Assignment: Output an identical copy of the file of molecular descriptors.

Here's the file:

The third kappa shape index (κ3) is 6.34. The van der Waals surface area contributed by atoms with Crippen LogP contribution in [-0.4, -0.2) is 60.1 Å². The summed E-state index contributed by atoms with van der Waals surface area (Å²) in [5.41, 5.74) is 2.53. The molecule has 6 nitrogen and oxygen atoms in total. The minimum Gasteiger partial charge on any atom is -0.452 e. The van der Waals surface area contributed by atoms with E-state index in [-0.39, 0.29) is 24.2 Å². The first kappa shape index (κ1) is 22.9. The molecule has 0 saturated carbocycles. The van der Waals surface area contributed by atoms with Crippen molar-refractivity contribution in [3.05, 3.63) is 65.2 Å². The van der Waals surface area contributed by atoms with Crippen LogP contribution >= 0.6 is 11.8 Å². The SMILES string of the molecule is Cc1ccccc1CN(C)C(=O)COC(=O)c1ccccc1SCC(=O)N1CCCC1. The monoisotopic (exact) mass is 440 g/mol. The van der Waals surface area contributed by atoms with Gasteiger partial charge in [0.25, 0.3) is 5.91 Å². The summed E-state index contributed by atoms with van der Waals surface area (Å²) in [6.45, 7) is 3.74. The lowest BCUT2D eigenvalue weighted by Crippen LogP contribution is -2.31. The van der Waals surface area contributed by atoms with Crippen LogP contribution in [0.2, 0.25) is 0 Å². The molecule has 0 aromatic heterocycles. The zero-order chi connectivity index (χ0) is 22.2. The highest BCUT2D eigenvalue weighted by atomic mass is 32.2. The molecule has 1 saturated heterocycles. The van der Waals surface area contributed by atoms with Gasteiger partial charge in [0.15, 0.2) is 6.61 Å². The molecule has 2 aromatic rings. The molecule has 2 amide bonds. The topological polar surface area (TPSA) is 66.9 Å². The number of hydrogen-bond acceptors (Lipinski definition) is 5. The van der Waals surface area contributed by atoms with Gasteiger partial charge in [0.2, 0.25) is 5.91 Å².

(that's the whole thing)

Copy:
The third kappa shape index (κ3) is 6.34. The van der Waals surface area contributed by atoms with Crippen LogP contribution in [-0.4, -0.2) is 60.1 Å². The summed E-state index contributed by atoms with van der Waals surface area (Å²) in [5.41, 5.74) is 2.53. The molecule has 6 nitrogen and oxygen atoms in total. The minimum Gasteiger partial charge on any atom is -0.452 e. The van der Waals surface area contributed by atoms with E-state index in [-0.39, 0.29) is 24.2 Å². The first kappa shape index (κ1) is 22.9. The molecule has 0 saturated carbocycles. The van der Waals surface area contributed by atoms with Crippen molar-refractivity contribution in [3.05, 3.63) is 65.2 Å². The van der Waals surface area contributed by atoms with Crippen LogP contribution >= 0.6 is 11.8 Å². The SMILES string of the molecule is Cc1ccccc1CN(C)C(=O)COC(=O)c1ccccc1SCC(=O)N1CCCC1. The monoisotopic (exact) mass is 440 g/mol. The van der Waals surface area contributed by atoms with Gasteiger partial charge in [0.25, 0.3) is 5.91 Å². The summed E-state index contributed by atoms with van der Waals surface area (Å²) in [6.45, 7) is 3.74. The lowest BCUT2D eigenvalue weighted by Crippen LogP contribution is -2.31. The van der Waals surface area contributed by atoms with Crippen LogP contribution in [0.2, 0.25) is 0 Å². The molecule has 0 aromatic heterocycles. The zero-order chi connectivity index (χ0) is 22.2. The highest BCUT2D eigenvalue weighted by atomic mass is 32.2. The molecule has 1 saturated heterocycles. The van der Waals surface area contributed by atoms with Gasteiger partial charge in [0.15, 0.2) is 6.61 Å². The molecule has 2 aromatic rings. The molecule has 2 amide bonds. The topological polar surface area (TPSA) is 66.9 Å². The number of hydrogen-bond acceptors (Lipinski definition) is 5. The van der Waals surface area contributed by atoms with Gasteiger partial charge in [0.2, 0.25) is 5.91 Å².